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Discussion Starter · #1 ·
Recently I bought a Spectre 375 from a deal sent to me by Crosman for a Black Friday special. The crossbow kit was offered for$161 plus tax. I thought this looks to good to be true. I shared the deal with my son and he replied he needed a new crossbow. After researching a bit I decided it was too go a deal to pass up.

The Spectre came in Thursday. I inspected the crossbow and compared it to the Sniper that I traded out of a while back. I noticed several improved features such as the butt stock style, the forearm, the lack of the ADF level being in the way, improved ADF design. and better position of the quiver.

I decided to assemble it for my son. Jason works long hours and I am retired so why not do him a favor. The assemble was very well and fast. I checked the front riser assembly for same plane positioning as the rail when I attached it. It was spot on and needed no tuning.

After the assembly I laser zerod the scope so it would as least hit the target first try. It was way out so needed lots of dialing.

Then with Jason's blessing and since he had the lack of time I offered to zero the scope and test fire the crossbow.

This evening it took me abou 4o minutes to complete this process right before dark. I was pleased with the overall process. I would give it 5 star rating. Here is why:

Earlier I purchased a dozen Victory Xbolts as a gift for Jason's birthday after sharing the great deal I found. I didn't bother to use the supplied BEE arrows because I knew from experience they would not be as good as the matched Xbolts.

Once I got zero at 20 yards the rest when fast. I used the same arrow to check for repeated POI with supplied 4X32 scope. Right away I could tell the bow was accurate because on confirmation shots I was hitting the same hole on the target as the precious. Next I moved to confirm at what yardage the remaining reference points (crosshairs) would provide.

I continued to shot until I confirmed all the crosshair/circle points on the scope using the four 425 gr Xbolt arrows that I had with me. I was very pleased with the results and thought how lucky Jason was that knew how to accomplish this quickly.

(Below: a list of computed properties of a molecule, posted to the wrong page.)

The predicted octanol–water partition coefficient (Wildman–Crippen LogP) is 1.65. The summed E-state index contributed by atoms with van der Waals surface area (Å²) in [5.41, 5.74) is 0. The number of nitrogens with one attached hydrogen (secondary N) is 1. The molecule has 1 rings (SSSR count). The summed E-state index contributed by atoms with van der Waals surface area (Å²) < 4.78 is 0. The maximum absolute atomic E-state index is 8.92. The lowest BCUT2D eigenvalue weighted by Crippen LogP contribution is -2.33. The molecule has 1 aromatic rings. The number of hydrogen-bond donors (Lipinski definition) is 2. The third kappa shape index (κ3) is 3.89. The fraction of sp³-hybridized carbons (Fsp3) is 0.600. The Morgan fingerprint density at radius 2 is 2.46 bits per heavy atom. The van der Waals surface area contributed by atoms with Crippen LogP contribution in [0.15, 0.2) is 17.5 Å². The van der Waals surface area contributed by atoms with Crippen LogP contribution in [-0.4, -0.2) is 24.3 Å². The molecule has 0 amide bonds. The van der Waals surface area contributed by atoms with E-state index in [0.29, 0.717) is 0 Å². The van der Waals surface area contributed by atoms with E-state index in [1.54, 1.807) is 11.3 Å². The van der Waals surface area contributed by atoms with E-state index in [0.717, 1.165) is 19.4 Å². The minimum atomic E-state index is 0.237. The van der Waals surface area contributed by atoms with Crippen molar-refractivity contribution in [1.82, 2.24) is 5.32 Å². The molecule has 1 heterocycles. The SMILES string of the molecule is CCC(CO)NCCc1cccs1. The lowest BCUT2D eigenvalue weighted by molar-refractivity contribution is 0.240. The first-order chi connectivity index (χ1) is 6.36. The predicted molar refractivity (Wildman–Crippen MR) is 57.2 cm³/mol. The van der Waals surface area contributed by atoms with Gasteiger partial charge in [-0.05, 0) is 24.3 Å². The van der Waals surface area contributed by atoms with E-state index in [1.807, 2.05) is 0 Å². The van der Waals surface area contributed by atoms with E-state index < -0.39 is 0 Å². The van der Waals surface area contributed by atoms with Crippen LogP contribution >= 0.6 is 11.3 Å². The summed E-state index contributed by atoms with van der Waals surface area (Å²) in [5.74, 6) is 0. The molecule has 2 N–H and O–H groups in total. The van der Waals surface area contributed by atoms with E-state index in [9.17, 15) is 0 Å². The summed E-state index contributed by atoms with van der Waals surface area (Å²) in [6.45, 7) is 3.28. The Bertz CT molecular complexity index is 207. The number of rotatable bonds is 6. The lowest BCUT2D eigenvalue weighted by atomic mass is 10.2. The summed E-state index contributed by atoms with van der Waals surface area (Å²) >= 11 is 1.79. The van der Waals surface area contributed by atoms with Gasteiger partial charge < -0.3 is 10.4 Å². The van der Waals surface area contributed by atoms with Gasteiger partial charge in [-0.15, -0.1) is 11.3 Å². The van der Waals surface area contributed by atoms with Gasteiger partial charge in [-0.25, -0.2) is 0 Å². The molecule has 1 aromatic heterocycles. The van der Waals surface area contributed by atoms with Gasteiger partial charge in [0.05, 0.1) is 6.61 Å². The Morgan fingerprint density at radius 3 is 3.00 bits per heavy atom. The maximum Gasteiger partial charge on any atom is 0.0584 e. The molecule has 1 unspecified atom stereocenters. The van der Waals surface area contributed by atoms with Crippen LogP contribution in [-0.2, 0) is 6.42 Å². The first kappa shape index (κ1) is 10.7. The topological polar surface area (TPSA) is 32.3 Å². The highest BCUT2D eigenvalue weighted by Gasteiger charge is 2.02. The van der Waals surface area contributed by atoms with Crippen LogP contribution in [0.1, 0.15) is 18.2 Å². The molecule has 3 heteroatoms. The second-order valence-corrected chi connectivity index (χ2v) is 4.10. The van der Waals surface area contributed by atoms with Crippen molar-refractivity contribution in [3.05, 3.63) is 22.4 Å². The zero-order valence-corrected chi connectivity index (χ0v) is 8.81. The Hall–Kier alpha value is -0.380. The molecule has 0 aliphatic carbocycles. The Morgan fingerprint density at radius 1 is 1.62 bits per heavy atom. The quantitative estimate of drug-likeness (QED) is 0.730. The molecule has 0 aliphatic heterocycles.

The center crosshair/circle was zeroed at 20 yards. The 1st circle down was confirmed for 30 yards. Note it was 1" low so I adjusted up 1/2" to split the difference with the 20 yard reference. Next I moved to 40 yards and found the POI to be about 3" low. From experience knew I should try intermediate range of 35 yards. That was the correct distance for the 2nd crosshair/circle down.

Next I moved to confirm 3rd crosshair/circle down for 40 yards. That was tested and confirmed with two shots.

Next I decided to fire each of the four arrow as 40 yards to determined the dispersion. All had POI within 1 3/4" of each other. I was pleased with these results. It was getting dark and there was about a 5 mph wind out of the left. Also note the quality of the scope isn't superior but adequate it turns out. I was impressed how well I could see the target in low light condition with the aid of the illuminated circles.

With the few minutes I had left I decided to see where the last aimpoint (top of post) of the scope would reference as for yardage. First I tried at 45 yards and had a POI about 2 inches low. So I moved the target to 47 yards based on my experience to try. That brought the POI try in for the top of the post aimpoint.

I was grinning at the results as I could hardly believe I accomplished so quickly. In past with low quality arrows and less experience I spend way too much time to achieve these good results.

In conclusion the Spectre 375 was a lucky deal that I thank Crosman for allowing me to try. Also I feel my son is very lucky that I set his crossbow for him. Now he is ready to kill a whitetail. What is a father for? Now he can spend time with his family and not experience the frustration of setting up a crossbow that I learn from.

Here is the set up I used. I hope this will help others.

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Nice review SOA. Thank you!

That $162 buy was a really great deal and I bet most folks missed it. I got one as well and I'll use it for something ;).

The Spectre is a very nice package but it still lacks in a quality scope, the trigger is still long and the return to the old school coated finger arrow retainer is disappointing. Both of those things are fixable and done right, the Spectre will hold it's own with many top shelf xbows.

Yes, your son is a very lucky young man!

This Spectre has trigger work, a TenPoint brush retainer, a XV530ir scope, BowJax limb dampners and some of Jerry's arrows.....

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And it works!
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Discussion Starter · #3 ·
TX,

Thanks for your like and post. Your bow setup and photos are excellent.

Your Spectre improvements are similar to what I would do if I were to be the owner.

My son, Jason, is a light enthusiast due to family and professional life. This bow will exceed his needs.